Coronavirus surge in Tulsa ‘more than likely’ linked to Trump rally

Daniel Fowler
July 12, 2020

President Donald Trump's controversial campaign rallies like the one in Tulsa last month "more than likely" contributed to a local surge in coronavirus cases, health authorities in the southern us state of Oklahoma said Wednesday.

Tulsa health department director Bruce Dart said,"The past two days we've had nearly 500 cases, and we know we had several large events a little over two weeks ago, which is about right", adding that "So I guess we just connect the dots". While Dart didn't identify the specific places where people contracted the virus, as per the health department's policy, he did admit that it's "more than likely" that large gatherings caused the latest spike in cases.

U.S. President Donald Trump speaks at a campaign rally at the BOK Center, June 20, 2020 in Tulsa, Oklahoma.

Trump defied pleas from Dart to push his event back to a later date, holding his rally on June 20 at the 19,000-seat BOK Center where only 6,200 attended. But Trump campaign spokesman Tim Murtaugh told the AP that the campaign took numerous steps to keep the rally's attendees safe.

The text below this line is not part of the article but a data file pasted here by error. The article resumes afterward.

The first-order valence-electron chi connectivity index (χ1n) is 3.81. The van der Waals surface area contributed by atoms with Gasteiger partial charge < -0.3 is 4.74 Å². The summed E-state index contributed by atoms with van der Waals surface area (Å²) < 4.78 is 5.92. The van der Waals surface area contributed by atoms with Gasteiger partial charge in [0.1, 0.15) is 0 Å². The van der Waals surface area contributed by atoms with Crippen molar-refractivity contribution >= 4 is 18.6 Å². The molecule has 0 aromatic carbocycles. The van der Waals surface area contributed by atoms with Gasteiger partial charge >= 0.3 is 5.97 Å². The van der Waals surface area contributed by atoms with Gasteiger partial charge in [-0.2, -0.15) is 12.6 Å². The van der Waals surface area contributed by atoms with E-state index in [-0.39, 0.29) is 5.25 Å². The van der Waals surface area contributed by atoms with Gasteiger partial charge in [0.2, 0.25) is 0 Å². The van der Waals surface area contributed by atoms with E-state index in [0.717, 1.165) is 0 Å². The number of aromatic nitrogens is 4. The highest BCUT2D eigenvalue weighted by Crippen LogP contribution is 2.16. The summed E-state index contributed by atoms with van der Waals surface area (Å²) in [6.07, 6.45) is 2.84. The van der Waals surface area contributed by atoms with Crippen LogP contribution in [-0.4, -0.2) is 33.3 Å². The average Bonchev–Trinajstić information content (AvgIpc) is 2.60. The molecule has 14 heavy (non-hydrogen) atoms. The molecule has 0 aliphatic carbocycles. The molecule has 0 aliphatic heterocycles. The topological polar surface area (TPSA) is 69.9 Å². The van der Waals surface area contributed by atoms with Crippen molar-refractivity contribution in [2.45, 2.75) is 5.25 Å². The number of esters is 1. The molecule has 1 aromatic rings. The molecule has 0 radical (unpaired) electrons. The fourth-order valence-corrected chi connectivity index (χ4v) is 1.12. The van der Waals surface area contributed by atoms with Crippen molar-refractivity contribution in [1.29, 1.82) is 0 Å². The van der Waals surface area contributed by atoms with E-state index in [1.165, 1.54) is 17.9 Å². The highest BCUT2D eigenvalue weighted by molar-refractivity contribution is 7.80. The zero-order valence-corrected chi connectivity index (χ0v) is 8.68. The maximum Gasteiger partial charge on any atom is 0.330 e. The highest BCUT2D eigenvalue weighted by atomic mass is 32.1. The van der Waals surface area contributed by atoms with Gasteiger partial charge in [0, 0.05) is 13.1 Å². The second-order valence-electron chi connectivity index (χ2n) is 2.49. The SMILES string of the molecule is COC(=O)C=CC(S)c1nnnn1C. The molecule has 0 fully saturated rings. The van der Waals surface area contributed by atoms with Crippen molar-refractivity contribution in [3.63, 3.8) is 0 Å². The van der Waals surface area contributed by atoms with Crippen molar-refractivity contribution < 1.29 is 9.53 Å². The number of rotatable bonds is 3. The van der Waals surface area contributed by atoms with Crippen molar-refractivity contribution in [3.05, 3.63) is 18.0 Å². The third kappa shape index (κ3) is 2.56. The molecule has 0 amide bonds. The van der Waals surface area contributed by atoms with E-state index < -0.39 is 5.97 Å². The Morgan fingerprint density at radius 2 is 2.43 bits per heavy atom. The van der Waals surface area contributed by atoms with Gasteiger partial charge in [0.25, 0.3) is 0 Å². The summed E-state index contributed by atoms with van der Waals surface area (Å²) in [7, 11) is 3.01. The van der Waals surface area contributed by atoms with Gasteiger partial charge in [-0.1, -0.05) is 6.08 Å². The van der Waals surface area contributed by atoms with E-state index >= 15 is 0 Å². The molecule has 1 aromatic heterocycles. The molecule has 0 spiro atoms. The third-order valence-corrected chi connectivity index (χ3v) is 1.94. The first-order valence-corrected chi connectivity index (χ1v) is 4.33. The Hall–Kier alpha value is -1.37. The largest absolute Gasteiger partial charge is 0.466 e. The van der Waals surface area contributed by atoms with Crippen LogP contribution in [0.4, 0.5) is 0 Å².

President Trump's Tulsa rally, his first since the coronavirus pandemic hit the US, attracted thousands of people from around the country.

Statewide, Oklahoma health officials on Wednesday reported 673 new confirmed cases of the coronavirus, the state's second-highest daily total since the start of the pandemic.

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Hours before the rally, six staffers who were scheduled to work that night tested positive and were required to quarantine.

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The briefing came as the US surpassed 3 million confirmed cases of the coronavirus and cases are spiking in many states across the country.

In the rally, he told cheering supporters that he has ordered US officials to slow down testing for the COVID-19 pandemic as it is a "double-edged sword" that led to more cases being discovered.

In response to a recent surge in coronavirus cases, the cities of Norman and Stillwater have approved mandates that people must wear masks in public.

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